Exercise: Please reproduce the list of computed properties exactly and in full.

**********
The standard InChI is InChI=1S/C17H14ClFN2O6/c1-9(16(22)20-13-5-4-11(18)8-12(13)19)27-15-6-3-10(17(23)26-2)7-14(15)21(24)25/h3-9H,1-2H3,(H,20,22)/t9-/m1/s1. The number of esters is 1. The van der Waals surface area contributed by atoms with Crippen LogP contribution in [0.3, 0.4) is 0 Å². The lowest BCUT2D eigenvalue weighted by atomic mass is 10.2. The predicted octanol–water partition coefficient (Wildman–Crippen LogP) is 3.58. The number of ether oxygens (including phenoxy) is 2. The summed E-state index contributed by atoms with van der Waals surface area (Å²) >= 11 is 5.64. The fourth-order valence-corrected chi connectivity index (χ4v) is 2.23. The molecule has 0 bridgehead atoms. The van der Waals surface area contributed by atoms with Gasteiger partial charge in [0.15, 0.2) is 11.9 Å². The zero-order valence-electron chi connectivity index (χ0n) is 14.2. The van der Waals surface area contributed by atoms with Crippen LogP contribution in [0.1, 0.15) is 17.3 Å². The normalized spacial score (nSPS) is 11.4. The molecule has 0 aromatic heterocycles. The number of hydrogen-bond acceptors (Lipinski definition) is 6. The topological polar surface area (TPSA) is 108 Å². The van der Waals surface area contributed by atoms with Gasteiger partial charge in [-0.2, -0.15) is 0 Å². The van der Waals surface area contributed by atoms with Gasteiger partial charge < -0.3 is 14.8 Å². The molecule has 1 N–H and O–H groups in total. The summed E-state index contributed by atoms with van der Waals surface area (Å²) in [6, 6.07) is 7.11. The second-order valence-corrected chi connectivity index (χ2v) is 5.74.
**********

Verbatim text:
The standard InChI is InChI=1S/C17H14ClFN2O6/c1-9(16(22)20-13-5-4-11(18)8-12(13)19)27-15-6-3-10(17(23)26-2)7-14(15)21(24)25/h3-9H,1-2H3,(H,20,22)/t9-/m1/s1. The number of esters is 1. The van der Waals surface area contributed by atoms with Crippen LogP contribution in [0.3, 0.4) is 0 Å². The lowest BCUT2D eigenvalue weighted by atomic mass is 10.2. The predicted octanol–water partition coefficient (Wildman–Crippen LogP) is 3.58. The number of ether oxygens (including phenoxy) is 2. The summed E-state index contributed by atoms with van der Waals surface area (Å²) >= 11 is 5.64. The fourth-order valence-corrected chi connectivity index (χ4v) is 2.23. The molecule has 0 bridgehead atoms. The van der Waals surface area contributed by atoms with Gasteiger partial charge in [0.15, 0.2) is 11.9 Å². The zero-order valence-electron chi connectivity index (χ0n) is 14.2. The van der Waals surface area contributed by atoms with Crippen LogP contribution in [0.1, 0.15) is 17.3 Å². The normalized spacial score (nSPS) is 11.4. The molecule has 0 aromatic heterocycles. The number of hydrogen-bond acceptors (Lipinski definition) is 6. The topological polar surface area (TPSA) is 108 Å². The van der Waals surface area contributed by atoms with Gasteiger partial charge in [-0.2, -0.15) is 0 Å². The van der Waals surface area contributed by atoms with Gasteiger partial charge < -0.3 is 14.8 Å². The molecule has 1 N–H and O–H groups in total. The summed E-state index contributed by atoms with van der Waals surface area (Å²) in [6, 6.07) is 7.11. The second-order valence-corrected chi connectivity index (χ2v) is 5.74.